NCPA - National Center for Policy Analysis

Expanded IRAs Not A Budget Buster

September 26, 2000

In July, the House voted to expand the amount taxpayers can invest in Individual Retirement Accounts (IRAs) and 401(k) retirement plans. The Republican proposal passed 401 to 25 with 181 Democrats assenting. So analysts were puzzled by the subsequent White House attack, which argued the bill would drain money from the surplus, leave too little for "key priorities" (spending) and fail to equally benefit those who pay taxes and those who do not.

However, the estimated revenue loss from enlarging IRA and 401(k) contributions is trivial - only $5 billion a year in an economy approaching $10 trillion. If the retirement savings incentives were even modestly successful, analysts argue, the resulting improvement in economic growth could easily end up enlarging the surplus in later years because of tax revenue from the additional growth.

  • The amount that people can contribute to an IRA has been frozen at $2,000 a year since 1981, when it was raised from $1,500.
  • The new bill raises the annual contribution limit for both regular and Roth IRAs to $3,000 in 2001, $4,000 in 2002 and $5,000 in 2003.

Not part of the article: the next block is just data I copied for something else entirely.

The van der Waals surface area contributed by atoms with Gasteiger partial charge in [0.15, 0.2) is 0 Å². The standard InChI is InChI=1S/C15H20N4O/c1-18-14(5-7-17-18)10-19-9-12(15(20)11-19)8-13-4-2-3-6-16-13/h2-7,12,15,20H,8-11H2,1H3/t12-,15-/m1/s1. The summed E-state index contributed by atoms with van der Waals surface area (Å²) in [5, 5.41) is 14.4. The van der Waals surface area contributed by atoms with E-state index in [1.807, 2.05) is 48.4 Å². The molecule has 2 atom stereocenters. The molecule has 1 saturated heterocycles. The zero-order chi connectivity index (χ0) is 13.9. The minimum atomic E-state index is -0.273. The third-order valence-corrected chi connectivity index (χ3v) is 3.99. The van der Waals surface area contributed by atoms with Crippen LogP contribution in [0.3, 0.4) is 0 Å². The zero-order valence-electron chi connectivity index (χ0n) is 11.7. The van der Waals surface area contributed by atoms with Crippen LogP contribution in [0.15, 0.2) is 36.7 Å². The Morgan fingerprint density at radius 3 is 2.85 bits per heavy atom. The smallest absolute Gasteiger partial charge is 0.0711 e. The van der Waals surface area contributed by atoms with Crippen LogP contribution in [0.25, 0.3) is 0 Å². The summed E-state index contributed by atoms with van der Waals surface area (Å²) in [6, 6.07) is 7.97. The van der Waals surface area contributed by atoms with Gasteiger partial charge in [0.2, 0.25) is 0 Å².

• Persons over age 50 can begin making the $5,000 contributions in 2001, after which the limit for all IRAs rises each year based on inflation.
  • The bill also lifts the maximum 401(k) contribution in stages from $10,500 to $15,000 by 2005, with workers over 50 allowed to contribute an additional $5,000 a year.

Despite White House rhetoric, analysts say the claim that enlarged IRAs are a gift to the rich is not logical. Only singles with incomes below $30,000 or couples earning less than $50,000 will get a full tax deduction for their contributions to a traditional IRA. The tax deduction is scaled down for singles with incomes between $30,000 and $40,000 and couples with incomes between $50,000 and $60,000. Above those amounts, there is no tax deduction for IRA contributions.

Moreover, the traditional IRA is simply a way to defer taxes, not to escape them. By investing a small amount each year, the IRA saver ends up with a much larger income at retirement. That income is taxable when the money is withdrawn. Eligibility for the Roth IRA is more generous. Yet a Roth IRA contribution, made with after-tax dollars, involves no immediate tax deduction, so it can scarcely be a budget-buster over the brief 10-year period that supposedly worries the White House, analysts report.

Source: Alan Reynolds (Hudson Institute), "Should IRAs Be Expanded?" Brief Analysis No. 340, September 26, 2000, National Center for Policy Analysis.

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